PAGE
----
If there was a depression breakthrough, and I could be cured, would I take the opportunity? That may sound like a ridiculous question. Of course, you’re probably thinking. Who wouldn’t want to be cured? It may seem easy, but I’m not sure. Yes, the manic stages are maddening and can get me in a lot of trouble. Yes, the depressive stages can make me lethargic, uninterested in the things around me, and possibly make me suicidal. But, they are a part of who I am.
Would I Want a Cure?
Back to my absurd question…why would I have to think before wanting to be cured? The simple answer is that it scares me. I hate depression, but it’s been a part of my life as far back as I remember. It is a large part of who I am. It would be giving away a major part of me. Worst of all, if there is a depression breakthrough, being balanced would require me to be more self-sufficient, a working member of society. I’ve managed people, operated multimillion dollar operations, dealt with budgets, contracts, etc. and the idea of going back to that is overwhelming. I think it scares me because I currently am unable to go back to work in that environment. I’m sure I wouldn’t even be able to be a bagger at a grocery store. At least not for long. My pdoc, my therapist and I all agree that it would be a disaster. It feels like hell in this shell I’m in, but I’m comfortable here too. I function in my dysfunction.
I’ve Been Through This Before – Kinda
When I got sober 12 years ago, I felt the exact same feelings. OMG, I’m not drunk all the time. I need to work on my life, I need to make it better. I need to actually be a productive member of society. It was overwhelming, but I did it. I did it until hell broke loose again. I became manic, I became depressed, I became agoraphobic, I had panic attacks. Just as my life was truly getting better, I was hit in the face with a shovel.
Why am I bringing this up now? It’s because there has been a depression breakthrough (though small) discovered by the University College London.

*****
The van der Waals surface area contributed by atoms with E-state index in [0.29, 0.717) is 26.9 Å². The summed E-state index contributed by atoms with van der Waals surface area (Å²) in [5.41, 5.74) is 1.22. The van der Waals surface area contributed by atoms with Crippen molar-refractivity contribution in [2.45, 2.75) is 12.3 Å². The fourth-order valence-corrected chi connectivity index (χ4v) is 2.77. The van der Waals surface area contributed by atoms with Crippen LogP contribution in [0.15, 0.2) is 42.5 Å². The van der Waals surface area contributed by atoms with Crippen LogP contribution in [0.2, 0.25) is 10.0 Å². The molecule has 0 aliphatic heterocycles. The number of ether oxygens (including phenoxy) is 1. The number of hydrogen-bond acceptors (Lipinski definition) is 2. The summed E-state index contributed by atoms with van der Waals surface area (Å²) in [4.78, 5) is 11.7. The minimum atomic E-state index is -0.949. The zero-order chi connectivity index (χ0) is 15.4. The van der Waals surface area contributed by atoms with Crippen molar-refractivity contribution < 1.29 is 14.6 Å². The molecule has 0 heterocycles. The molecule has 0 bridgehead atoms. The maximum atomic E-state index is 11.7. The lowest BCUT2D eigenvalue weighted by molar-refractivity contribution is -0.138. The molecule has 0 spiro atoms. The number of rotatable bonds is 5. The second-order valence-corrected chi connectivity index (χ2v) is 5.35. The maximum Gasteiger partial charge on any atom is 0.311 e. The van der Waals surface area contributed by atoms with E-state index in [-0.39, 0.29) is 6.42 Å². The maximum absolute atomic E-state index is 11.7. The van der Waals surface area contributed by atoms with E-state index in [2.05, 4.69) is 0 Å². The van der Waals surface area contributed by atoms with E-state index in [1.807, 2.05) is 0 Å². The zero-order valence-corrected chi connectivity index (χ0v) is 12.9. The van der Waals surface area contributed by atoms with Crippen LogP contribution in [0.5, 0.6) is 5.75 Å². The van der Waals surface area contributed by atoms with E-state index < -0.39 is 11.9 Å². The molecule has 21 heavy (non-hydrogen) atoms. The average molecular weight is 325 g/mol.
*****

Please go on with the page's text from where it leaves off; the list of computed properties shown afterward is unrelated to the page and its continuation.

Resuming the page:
The study, published in Molecular Psychiatry, found that the habenula, a pea-sized region of the brain, functions abnormally in depression. The same team previously showed that the habenula was activated in healthy volunteers when they expected to receive an electric shock. According to the study,
A prominent theory has suggested that a hyperactive habenula drives symptoms in people with depression: we set out to test that hypothesis” says senior author Professor Jonathan Roiser (UCL Institute of Cognitive Neuroscience). “Surprisingly, we saw the exact opposite of what we predicted. In people with depression, habenula activity actually decreased when they thought they would get a shock. This shows that in depressed people the habenula reacts in a fundamentally different way. Although we still don’t know how or why this happens, it’s clear that the theory needs a rethink.
The study was small. It involved only 25 people with depression and 25 who were never-depressed, so it needs a lot more research. But who knows? Maybe discovering how the habenula works, scientists will find a depression breakthrough. I’ve posted many times about other possible “cures,” but I’ve never seen any of them pan out, but I can’t stop hoping. What? Didn’t I just say I would not get “cured.” Now I’m saying I hope they find one. I’m conflicted on this, but I hope, someday, something will come out that will significantly help, or even cure depression. I then will have to make that decision. I hope for myself and millions of others that that day will come.
If they found a cure for depression, would you be afraid?
Source: University College London